Aberfoyle: Gateway to The Trossachs
Nestled at the foot of Craigmore, the village street is lined with artisan shops, cosy pubs and delicious eateries. Spend the day hiking to the top of Craigmore to soak in the incredible views. The cosy pubs await below to quench your thirst with some of the locally brewed beers and ales. The Forth Inn and Faerie Tree boast varied yet affordable menus for the hungry hiker!
Or take a leisurely drive along Aberfoyle main street and continue on to Loch Ard. A small, winding road which hugs the River Forth and slowly expands into Loch Ard itself. Here you can rent kayaks, boats, or enjoy some quiet fishing as the waves lap softly on the shore. Loch Ard is the source of the river Forth (which runs all the way to Edinburgh!) and is one of Scotland’s most picturesque ochs. Its ideal for any water sports that may take your fancy and is also surrounded by miles of breathtaking mountain bike and walking trails.
Aberfoyle is steeped in rich Scottish history with ties to figures like Rob Roy MacGregor and Mary Queen of Scots. Rob Roy was born at the head of Loch Katrine, a nearby loch. His notorious cattle-rustling exploits often brought him into the village of Aberfoyle. Mary Queen of Scots also regularly visited Inchmahome Priory (just 5 minutes outside of Aberfoyle) as a child and during her reign as Queen and when in hiding from the English army!
The village plays host to shows of sheep shearing and sheepdog trials which entertain the tourists and locals alike. Aberfoyle Golf course, established in 1890, is also one of the most scenic in Scotland.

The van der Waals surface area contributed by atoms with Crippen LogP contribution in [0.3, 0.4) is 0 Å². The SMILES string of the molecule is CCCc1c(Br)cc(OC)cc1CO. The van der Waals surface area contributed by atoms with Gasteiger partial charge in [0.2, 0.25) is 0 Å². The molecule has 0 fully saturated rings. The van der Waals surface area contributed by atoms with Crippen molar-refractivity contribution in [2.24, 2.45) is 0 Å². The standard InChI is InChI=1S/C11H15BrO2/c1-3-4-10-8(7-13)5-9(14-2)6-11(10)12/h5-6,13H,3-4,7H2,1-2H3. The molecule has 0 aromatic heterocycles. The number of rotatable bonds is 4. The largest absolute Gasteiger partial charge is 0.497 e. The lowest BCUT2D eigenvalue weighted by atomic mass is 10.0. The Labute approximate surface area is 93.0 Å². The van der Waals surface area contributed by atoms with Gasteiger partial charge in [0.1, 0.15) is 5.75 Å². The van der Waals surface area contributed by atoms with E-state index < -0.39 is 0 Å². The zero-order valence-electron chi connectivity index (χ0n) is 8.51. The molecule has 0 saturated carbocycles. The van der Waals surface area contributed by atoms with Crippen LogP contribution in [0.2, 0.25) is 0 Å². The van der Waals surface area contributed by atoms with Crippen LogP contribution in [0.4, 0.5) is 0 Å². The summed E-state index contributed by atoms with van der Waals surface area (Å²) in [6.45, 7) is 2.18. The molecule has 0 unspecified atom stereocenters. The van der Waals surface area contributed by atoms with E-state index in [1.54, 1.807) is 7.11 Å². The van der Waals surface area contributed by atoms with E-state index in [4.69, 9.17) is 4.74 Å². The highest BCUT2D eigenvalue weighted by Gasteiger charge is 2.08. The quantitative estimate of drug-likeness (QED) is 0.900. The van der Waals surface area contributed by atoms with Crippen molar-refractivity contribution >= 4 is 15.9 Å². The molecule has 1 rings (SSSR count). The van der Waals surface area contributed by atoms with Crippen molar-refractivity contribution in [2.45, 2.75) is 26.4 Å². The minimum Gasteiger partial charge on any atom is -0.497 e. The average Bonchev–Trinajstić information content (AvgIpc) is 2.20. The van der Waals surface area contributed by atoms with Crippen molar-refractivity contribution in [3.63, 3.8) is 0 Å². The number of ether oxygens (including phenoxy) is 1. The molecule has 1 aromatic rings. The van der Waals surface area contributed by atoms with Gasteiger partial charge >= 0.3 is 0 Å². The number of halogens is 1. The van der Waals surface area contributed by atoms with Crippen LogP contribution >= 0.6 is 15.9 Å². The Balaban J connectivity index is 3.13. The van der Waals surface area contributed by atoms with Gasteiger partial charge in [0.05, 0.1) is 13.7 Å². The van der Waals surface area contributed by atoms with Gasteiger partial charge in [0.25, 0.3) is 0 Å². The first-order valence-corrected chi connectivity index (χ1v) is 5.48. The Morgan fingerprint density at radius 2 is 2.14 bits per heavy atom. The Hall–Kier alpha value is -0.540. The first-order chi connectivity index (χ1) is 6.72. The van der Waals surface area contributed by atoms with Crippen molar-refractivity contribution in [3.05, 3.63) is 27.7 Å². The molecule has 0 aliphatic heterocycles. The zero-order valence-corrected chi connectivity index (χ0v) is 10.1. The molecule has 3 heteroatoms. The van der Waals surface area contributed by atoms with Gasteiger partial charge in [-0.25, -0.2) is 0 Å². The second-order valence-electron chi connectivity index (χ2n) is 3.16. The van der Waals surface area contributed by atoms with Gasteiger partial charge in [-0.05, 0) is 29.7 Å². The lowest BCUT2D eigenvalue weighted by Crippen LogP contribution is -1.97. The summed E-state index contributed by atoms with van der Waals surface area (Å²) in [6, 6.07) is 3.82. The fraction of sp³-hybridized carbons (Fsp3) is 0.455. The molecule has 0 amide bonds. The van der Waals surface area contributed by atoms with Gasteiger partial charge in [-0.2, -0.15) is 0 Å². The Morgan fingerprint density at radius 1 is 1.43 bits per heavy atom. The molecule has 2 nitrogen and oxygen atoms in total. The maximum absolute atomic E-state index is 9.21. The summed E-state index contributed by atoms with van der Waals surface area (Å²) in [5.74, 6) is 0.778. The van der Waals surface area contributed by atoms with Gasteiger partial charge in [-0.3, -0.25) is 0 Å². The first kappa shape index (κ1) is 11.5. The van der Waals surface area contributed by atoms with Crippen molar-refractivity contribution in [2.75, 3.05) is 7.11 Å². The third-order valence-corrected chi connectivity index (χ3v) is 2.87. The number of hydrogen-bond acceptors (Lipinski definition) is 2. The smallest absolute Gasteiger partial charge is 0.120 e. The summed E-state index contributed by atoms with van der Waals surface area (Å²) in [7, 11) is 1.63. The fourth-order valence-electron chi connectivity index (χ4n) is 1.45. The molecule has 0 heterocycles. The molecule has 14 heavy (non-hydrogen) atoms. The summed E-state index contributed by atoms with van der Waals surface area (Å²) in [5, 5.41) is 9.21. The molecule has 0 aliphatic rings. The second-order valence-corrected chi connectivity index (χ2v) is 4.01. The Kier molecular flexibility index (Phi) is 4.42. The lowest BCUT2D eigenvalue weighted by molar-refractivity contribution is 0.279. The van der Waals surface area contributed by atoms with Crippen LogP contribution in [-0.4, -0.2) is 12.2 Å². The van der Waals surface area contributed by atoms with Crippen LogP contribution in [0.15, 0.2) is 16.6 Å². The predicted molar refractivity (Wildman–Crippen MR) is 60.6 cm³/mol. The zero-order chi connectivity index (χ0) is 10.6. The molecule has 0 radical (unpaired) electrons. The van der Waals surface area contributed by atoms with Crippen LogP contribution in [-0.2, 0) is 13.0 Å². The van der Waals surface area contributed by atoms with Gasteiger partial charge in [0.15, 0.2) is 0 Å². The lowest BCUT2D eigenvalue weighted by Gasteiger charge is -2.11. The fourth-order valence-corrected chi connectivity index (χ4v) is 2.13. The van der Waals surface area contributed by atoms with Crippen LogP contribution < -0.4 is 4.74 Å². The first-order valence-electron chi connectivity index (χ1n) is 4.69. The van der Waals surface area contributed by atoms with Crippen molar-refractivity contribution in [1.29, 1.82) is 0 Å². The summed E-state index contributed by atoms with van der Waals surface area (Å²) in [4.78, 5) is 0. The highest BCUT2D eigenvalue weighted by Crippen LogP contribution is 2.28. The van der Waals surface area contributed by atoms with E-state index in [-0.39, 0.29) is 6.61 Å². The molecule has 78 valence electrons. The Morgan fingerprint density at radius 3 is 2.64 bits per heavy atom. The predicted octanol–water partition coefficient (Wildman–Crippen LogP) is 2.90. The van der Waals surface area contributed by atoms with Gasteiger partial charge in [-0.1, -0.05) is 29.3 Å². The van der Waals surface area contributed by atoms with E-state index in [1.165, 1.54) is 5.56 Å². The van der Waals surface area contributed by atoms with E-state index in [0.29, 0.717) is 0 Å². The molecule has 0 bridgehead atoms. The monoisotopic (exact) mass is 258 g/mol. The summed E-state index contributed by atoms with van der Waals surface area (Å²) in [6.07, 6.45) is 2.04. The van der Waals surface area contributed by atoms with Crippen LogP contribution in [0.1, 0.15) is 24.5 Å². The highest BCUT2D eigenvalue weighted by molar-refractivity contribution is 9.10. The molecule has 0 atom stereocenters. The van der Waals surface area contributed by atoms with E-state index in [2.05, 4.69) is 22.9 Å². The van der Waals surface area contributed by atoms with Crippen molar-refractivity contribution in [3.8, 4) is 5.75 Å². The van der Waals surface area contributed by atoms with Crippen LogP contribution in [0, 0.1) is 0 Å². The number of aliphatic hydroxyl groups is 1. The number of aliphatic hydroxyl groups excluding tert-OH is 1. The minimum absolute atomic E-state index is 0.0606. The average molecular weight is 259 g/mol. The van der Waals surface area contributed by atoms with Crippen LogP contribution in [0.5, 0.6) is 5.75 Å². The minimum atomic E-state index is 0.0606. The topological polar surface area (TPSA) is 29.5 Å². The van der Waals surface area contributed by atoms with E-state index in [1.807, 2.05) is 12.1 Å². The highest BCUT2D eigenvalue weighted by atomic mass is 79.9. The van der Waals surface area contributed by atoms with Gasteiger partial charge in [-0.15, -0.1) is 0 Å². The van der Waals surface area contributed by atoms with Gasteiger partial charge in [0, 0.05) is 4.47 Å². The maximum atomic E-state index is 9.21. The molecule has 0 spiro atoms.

Aberfoyle wouldn’t be a real Scottish village without its share of local folklore to go with it. It is from this folklore that The Faerie Tree Inn takes its name. Reverend Robert Kirk of the Aberfoyle parish was known for his book “The Secret Commonwealth of Elves, Fauns, and Fairies”. Born in 1644, Kirk had long been researching fairies. His book collected several personal accounts and stories of folk who claimed to have encountered them. He said that Doon Hill (a local hill in Aberfoyle) held within it the passageway to the ‘Commonwealth’ and the land of Faeries. Not long after writing his book, Kirk died under very unusual circumstances. Some reports say he suddenly collapsed after claiming to have been held captive by the Faeries, others say he vanished altogether. People still to this day claim the huge pine tree that still stands at the top of Doon Hill contains Kirk’s imprisoned spirit: the Faerie Tree…
Looking for a place to stay while visiting Aberfoyle? Take a look at our unique and luxury log cabins in the forest. The perfect base to explore Aberfoyle and the wider Loch Lomond and Trossachs National Park!
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